July 6th, 2012
Do you ever wonder when a crisis happens or disaster strikes what happens to all the people who are directly impacted? I mean outside of primary medical needs, emergency services, first responders who all have their hands full at the time, who is there to support the average person, and for that matter, the first responders?
There are people all over who see a disaster strike and offer up goods and services, money and aid in an effort to help out, but that can be days away from being realized and often needs a delivery system or structure put in place to occur.
What about those agencies that provide ongoing day-to-day information in regards to personal safety, education and awareness about emergencies and disaster response at the community level?
This weeks Fantastic Friday goes to a huge group of unsung heroes that we don’t talk about enough. At least not in times of “normalcy”. Give a huge thanks to all those organization, but in particular, The Canadian Red Cross.
Very few of us know and understand how important the Canadian Red Cross is and how much work they do. We hear about them when there is a major event, disaster or global problem, but not so much at other times. That’s why I want to talk about them.
Red Cross delivers first aid/CPR and swimming and water safety programs. This summer, with temperatures soaring and families heading to the water to cool off, we have been advocating water safety messages to help families keep safe while having fun.
As a police officer, I have seen first hand that it doesn’t take a monumental event to dramatically change people’s lives. Something as simple as a house fire can be a personal disaster and the Canadian Red Cross is always ready to be there for those impacted.
A simple phone call is often all it takes to get volunteers and service providers where they are needed, when they are needed most. The response is always the same, “We’ll be there.”
I had the pleasure to work with the Canadian Red Cross on a personal and professional level and it never ceases to amaze me that when everyone else has left and gone home, the Canadian Red Cross is usually still there and not looking for the out, but looking for, “What else can we do to help?”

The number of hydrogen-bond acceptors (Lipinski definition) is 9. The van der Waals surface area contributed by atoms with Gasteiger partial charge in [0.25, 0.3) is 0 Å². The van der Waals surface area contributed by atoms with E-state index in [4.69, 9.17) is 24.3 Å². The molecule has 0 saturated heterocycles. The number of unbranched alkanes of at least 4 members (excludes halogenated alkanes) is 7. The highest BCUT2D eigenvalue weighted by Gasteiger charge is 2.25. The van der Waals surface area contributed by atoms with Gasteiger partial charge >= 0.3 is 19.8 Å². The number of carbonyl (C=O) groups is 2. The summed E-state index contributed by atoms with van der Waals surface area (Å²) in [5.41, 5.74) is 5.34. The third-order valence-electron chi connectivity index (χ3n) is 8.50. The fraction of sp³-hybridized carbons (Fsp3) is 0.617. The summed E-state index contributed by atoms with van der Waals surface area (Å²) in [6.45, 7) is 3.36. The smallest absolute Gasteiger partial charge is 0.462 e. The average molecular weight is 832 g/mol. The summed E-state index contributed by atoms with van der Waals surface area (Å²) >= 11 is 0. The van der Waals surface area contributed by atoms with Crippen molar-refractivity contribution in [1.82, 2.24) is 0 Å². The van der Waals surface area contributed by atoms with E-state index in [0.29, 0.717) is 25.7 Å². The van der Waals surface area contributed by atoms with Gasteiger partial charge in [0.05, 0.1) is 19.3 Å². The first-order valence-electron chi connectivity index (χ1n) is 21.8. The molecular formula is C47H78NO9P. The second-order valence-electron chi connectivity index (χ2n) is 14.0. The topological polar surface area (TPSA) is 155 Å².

Other programs too that help families stay healthy and cared for – for example, did you know the Red Cross offers Meals on Wheels? Or that they have a program called HELP where individuals can borrow otherwise expensive medical equipment? And are you aware of the many Red Cross has a team of personal support workers and volunteer transportation drivers that provide help to those who are elderly or have disabilities?
Think about the massive heat wave that is happening right now, in Toronto, whenever there is a heat alert, volunteers go to specific neighbourhoods to help the city’s most vulnerable people to make sure they have water to stay hydrated.
The Canadian Red Cross brings a world of information, resource and know how to help but it’s not magical. It takes work, dedication and a commitment that few people truly understand. It also takes employees, support and volunteers.
A lot of people don’t realize that the Red Cross response during emergencies is made possible by more than 15,000 highly trained volunteers across the country. These volunteers help families affected by fires, flooding and in other situations of natural disaster or emergencies. They ensure that families have the basic necessities, such as food, shelter and clothing. You may remember the big fire at the Wellesley Street apartment. The Red Cross was there helping to ensure those residents who were evacuated had shelter and vouchers to purchase food and clothing because many left with just the clothes they were wearing.
That’s why I’m recognizing the Canadian Red Cross today because of the people. TO me they embody the idea of the #BeGreat mentality. It’s never about them, it’s always about others. I encourage you to take a look through the links to see what they do and more importantly, what you can do to help them. It’ easy for anyone to step up and be great when there is great need. It seems much more difficult when the need isn’t as great. Take the time now, figure out a way you can help out today, because tomorrow, it could be you that is in need of someone to take the time to pay it forward.
So do yourself a favour and learn more about the Red Cross. Here are some links that will help along the way.
Info on becoming a Red Cross volunteer: http://www.redcross.ca/article.asp?id=021912&tid=001
Info on water/heat safety: http://www.redcross.ca/article.asp?id=43607&tid=025
For more info on how Red Cross helps during times of disaster: http://www.redcross.ca/article.asp?id=33827&tid=001
The Twitter Team: www.redcross.ca/twitterteam